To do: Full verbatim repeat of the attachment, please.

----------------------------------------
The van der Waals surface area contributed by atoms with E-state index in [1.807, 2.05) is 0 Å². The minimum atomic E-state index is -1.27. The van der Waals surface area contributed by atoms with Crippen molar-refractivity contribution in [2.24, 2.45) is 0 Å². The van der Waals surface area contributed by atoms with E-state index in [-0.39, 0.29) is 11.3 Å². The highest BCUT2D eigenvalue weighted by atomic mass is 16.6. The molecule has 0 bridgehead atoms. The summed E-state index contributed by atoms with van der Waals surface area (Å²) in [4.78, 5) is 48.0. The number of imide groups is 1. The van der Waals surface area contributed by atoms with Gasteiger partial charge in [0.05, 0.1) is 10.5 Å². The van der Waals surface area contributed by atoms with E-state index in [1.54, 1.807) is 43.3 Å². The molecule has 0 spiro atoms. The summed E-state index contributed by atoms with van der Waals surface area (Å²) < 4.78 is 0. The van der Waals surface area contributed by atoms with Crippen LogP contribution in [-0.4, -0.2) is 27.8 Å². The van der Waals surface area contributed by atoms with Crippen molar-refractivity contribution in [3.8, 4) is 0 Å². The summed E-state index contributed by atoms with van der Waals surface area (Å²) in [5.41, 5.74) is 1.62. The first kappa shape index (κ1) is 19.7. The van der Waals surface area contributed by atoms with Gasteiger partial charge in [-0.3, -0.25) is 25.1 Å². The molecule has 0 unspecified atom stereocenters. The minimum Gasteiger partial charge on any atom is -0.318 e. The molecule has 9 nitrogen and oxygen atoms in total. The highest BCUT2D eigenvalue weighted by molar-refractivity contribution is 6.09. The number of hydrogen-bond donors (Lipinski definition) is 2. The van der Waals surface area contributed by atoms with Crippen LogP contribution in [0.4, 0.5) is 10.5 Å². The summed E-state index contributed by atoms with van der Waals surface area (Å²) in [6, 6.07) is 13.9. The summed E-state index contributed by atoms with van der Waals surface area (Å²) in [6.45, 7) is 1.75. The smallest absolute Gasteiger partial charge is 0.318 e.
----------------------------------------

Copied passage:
The van der Waals surface area contributed by atoms with E-state index in [1.807, 2.05) is 0 Å². The minimum atomic E-state index is -1.27. The van der Waals surface area contributed by atoms with Crippen molar-refractivity contribution in [2.24, 2.45) is 0 Å². The van der Waals surface area contributed by atoms with E-state index in [-0.39, 0.29) is 11.3 Å². The highest BCUT2D eigenvalue weighted by atomic mass is 16.6. The molecule has 0 bridgehead atoms. The summed E-state index contributed by atoms with van der Waals surface area (Å²) in [4.78, 5) is 48.0. The number of imide groups is 1. The van der Waals surface area contributed by atoms with Gasteiger partial charge in [0.05, 0.1) is 10.5 Å². The van der Waals surface area contributed by atoms with E-state index in [1.54, 1.807) is 43.3 Å². The molecule has 0 spiro atoms. The summed E-state index contributed by atoms with van der Waals surface area (Å²) < 4.78 is 0. The van der Waals surface area contributed by atoms with Crippen LogP contribution in [-0.4, -0.2) is 27.8 Å². The van der Waals surface area contributed by atoms with Crippen molar-refractivity contribution in [3.8, 4) is 0 Å². The summed E-state index contributed by atoms with van der Waals surface area (Å²) in [5.41, 5.74) is 1.62. The first kappa shape index (κ1) is 19.7. The van der Waals surface area contributed by atoms with Gasteiger partial charge in [-0.3, -0.25) is 25.1 Å². The molecule has 0 unspecified atom stereocenters. The minimum Gasteiger partial charge on any atom is -0.318 e. The molecule has 9 nitrogen and oxygen atoms in total. The highest BCUT2D eigenvalue weighted by molar-refractivity contribution is 6.09. The number of hydrogen-bond donors (Lipinski definition) is 2. The van der Waals surface area contributed by atoms with Crippen LogP contribution in [0.4, 0.5) is 10.5 Å². The summed E-state index contributed by atoms with van der Waals surface area (Å²) in [6, 6.07) is 13.9. The summed E-state index contributed by atoms with van der Waals surface area (Å²) in [6.45, 7) is 1.75. The smallest absolute Gasteiger partial charge is 0.318 e.